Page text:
New book tells story of skiing in America |

New book tells story of skiing in America

"The Story of Modern Skiing" by John Fry (University Press of New England, $27.95).

Aspen, CO Colorado

NEW YORK ” Wooden skis and leather boots gave way to metal and Fiberglas skis, and plastic boots. Chair­lifts eclipsed rope tows. Ski trains lost out to cars and planes. Bumpy trails with uneven coatings of natural snow were made nearly perfect by snowmaking and grooming. And for resorts, condo sales and snowboarding became as crucial to the bottom line as skiers buying lift tickets.

Throughout all these changes, as documented in John Fry’s recent book, “The Story of Modern Skiing”, Americans have maintained their passion for zooming down a snowy slope. And if you think Hollywood stars living it up in Vail is something new, guess again. One of the book’s highlights is Fry’s depiction of the luster that celebrities and power brokers have long added to skiing.

Walt Disney and Charlie Chaplin enjoyed skiing in California in the ’30s, writes Fry, who is the former editor-in-chief of SKI magazine. Mont Tremblant in Quebec, was a favorite spot for the likes of Nelson Rockefeller and tobacco heiress Doris Duke. Sugarbush opened in Vermont in 1959 and became a hangout for designer Oleg Cassini and his crowd, while, according to the book, Bobby Kennedy and his family spent Christmas at Aspen in 1964 along with the recently widowed Jackie Kennedy and her children. One of Bobby’s children, Michael Kennedy, died in a skiing accident there 33 years later.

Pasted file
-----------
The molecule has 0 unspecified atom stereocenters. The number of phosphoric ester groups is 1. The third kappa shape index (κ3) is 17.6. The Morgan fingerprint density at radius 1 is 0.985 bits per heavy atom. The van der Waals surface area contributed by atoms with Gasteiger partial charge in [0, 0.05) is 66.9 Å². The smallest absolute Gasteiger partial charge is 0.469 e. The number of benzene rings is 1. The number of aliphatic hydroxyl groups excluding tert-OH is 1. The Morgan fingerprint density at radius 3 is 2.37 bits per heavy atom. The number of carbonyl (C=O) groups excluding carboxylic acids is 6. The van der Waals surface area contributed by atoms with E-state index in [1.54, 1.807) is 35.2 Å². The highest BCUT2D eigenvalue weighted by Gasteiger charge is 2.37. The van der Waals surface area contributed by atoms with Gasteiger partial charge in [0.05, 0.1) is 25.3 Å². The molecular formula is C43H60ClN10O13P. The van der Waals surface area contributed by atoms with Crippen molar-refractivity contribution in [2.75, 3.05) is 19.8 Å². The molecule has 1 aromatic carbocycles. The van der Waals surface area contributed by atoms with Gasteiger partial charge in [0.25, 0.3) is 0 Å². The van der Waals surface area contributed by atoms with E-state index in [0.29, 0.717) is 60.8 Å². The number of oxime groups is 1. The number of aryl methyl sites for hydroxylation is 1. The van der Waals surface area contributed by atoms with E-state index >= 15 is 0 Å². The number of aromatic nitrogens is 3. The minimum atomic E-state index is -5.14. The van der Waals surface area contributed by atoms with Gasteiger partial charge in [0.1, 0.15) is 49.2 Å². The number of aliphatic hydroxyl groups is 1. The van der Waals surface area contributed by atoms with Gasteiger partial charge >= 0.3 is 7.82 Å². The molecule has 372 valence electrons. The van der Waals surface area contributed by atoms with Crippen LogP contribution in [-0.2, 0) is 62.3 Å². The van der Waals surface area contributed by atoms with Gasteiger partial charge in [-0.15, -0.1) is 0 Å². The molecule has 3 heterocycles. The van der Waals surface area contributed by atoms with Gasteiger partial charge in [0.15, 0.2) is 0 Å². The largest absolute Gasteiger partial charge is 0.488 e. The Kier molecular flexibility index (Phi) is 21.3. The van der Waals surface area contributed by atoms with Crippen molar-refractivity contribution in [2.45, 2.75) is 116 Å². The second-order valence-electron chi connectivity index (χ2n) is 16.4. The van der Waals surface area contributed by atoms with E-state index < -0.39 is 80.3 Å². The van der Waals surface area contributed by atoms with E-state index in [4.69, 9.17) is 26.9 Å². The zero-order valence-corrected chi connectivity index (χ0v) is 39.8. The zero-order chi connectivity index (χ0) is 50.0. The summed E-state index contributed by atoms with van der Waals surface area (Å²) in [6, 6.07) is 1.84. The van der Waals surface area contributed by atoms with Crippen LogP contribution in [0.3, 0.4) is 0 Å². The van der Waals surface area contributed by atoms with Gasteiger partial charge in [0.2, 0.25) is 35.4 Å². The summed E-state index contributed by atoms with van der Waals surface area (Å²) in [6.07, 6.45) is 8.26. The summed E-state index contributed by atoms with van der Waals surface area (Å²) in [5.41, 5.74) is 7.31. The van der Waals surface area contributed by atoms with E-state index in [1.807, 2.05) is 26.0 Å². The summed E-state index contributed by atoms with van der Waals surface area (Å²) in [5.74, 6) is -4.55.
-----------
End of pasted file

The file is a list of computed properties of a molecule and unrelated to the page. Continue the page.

Sun Valley, Idaho, which Fry describes as North America’s first destination ski resort, was created by William Averell Harriman, a politician and diplomat who was also the chairman of Union Pacific Railroad. Locat­ed at the end of the railway line, Sun Valley opened in 1936 with the very first chairlifts, which Fry writes were designed by an engineer based on his knowledge of how fruit companies loaded bananas on ships in Central America.

While Fry says that modern skiing really didn’t begin until after World War II, ski trips and outings organized by Dartmouth College in Hanover, N. H., and by the Appalachian Mountain Club, helped create interest in the sport in the East in the 1920s. Even earlier, immigrants from Scandinavia and Central Europe helped popularize it, both as a participatory sport and as a spectator sport of jumping and speed skiing. At shows in Madison Square Garden and the Boston Garden, skiers hurled themselves off ramps covered with shaved ice; in 1936, Saks Fifth Avenue let customers practice skiing on an indoor slide covered with Borax.

By the 1930s, Fry writes, there were several hundred rope-tow areas in New England, and by the mid-1930s, tens of thousands of skiers from New York and Boston were filling weekend trains to Maine, New Hampshire, Vermont, the Berkshires in Massachusetts and Pennsyl­vania’s Poconos. San Franciscans began riding the Snowball Express train to Truckee at Lake Tahoe, while Chicagoans took ski trains to Wisconsin and Michigan.